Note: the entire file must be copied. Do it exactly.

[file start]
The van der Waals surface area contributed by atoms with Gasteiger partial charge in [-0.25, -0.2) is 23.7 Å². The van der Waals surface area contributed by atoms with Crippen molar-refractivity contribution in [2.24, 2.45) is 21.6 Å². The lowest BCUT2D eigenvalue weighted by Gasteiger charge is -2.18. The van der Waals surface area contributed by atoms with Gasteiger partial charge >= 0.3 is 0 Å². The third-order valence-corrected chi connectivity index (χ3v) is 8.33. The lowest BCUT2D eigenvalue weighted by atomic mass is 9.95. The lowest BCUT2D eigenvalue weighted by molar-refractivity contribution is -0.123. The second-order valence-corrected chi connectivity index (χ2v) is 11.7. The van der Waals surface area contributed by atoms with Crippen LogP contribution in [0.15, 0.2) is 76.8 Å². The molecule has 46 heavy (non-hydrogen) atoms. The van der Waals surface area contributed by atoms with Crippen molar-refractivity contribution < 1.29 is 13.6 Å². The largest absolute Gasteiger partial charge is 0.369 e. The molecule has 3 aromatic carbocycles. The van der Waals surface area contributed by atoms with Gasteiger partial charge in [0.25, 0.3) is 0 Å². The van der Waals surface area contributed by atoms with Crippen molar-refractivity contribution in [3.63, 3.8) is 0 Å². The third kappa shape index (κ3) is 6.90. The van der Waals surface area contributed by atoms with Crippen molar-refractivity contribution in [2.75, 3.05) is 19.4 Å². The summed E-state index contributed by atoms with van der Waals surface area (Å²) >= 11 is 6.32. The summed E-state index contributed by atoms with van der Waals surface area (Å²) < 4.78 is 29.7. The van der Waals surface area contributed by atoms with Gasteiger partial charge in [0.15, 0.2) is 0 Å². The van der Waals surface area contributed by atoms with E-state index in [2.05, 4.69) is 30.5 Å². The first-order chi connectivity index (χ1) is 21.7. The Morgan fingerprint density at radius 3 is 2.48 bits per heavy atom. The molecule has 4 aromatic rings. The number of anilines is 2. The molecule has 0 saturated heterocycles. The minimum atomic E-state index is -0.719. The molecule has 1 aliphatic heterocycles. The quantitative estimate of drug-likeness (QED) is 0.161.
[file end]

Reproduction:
The van der Waals surface area contributed by atoms with Gasteiger partial charge in [-0.25, -0.2) is 23.7 Å². The van der Waals surface area contributed by atoms with Crippen molar-refractivity contribution in [2.24, 2.45) is 21.6 Å². The lowest BCUT2D eigenvalue weighted by Gasteiger charge is -2.18. The van der Waals surface area contributed by atoms with Gasteiger partial charge >= 0.3 is 0 Å². The third-order valence-corrected chi connectivity index (χ3v) is 8.33. The lowest BCUT2D eigenvalue weighted by atomic mass is 9.95. The lowest BCUT2D eigenvalue weighted by molar-refractivity contribution is -0.123. The second-order valence-corrected chi connectivity index (χ2v) is 11.7. The van der Waals surface area contributed by atoms with Crippen LogP contribution in [0.15, 0.2) is 76.8 Å². The molecule has 46 heavy (non-hydrogen) atoms. The van der Waals surface area contributed by atoms with Crippen molar-refractivity contribution < 1.29 is 13.6 Å². The largest absolute Gasteiger partial charge is 0.369 e. The molecule has 3 aromatic carbocycles. The van der Waals surface area contributed by atoms with Gasteiger partial charge in [0.25, 0.3) is 0 Å². The van der Waals surface area contributed by atoms with Crippen molar-refractivity contribution in [3.63, 3.8) is 0 Å². The third kappa shape index (κ3) is 6.90. The van der Waals surface area contributed by atoms with Crippen molar-refractivity contribution in [2.75, 3.05) is 19.4 Å². The summed E-state index contributed by atoms with van der Waals surface area (Å²) >= 11 is 6.32. The summed E-state index contributed by atoms with van der Waals surface area (Å²) < 4.78 is 29.7. The van der Waals surface area contributed by atoms with Gasteiger partial charge in [0.15, 0.2) is 0 Å². The van der Waals surface area contributed by atoms with E-state index in [2.05, 4.69) is 30.5 Å². The first-order chi connectivity index (χ1) is 21.7. The Morgan fingerprint density at radius 3 is 2.48 bits per heavy atom. The molecule has 4 aromatic rings. The number of anilines is 2. The molecule has 0 saturated heterocycles. The minimum atomic E-state index is -0.719. The molecule has 1 aliphatic heterocycles. The quantitative estimate of drug-likeness (QED) is 0.161.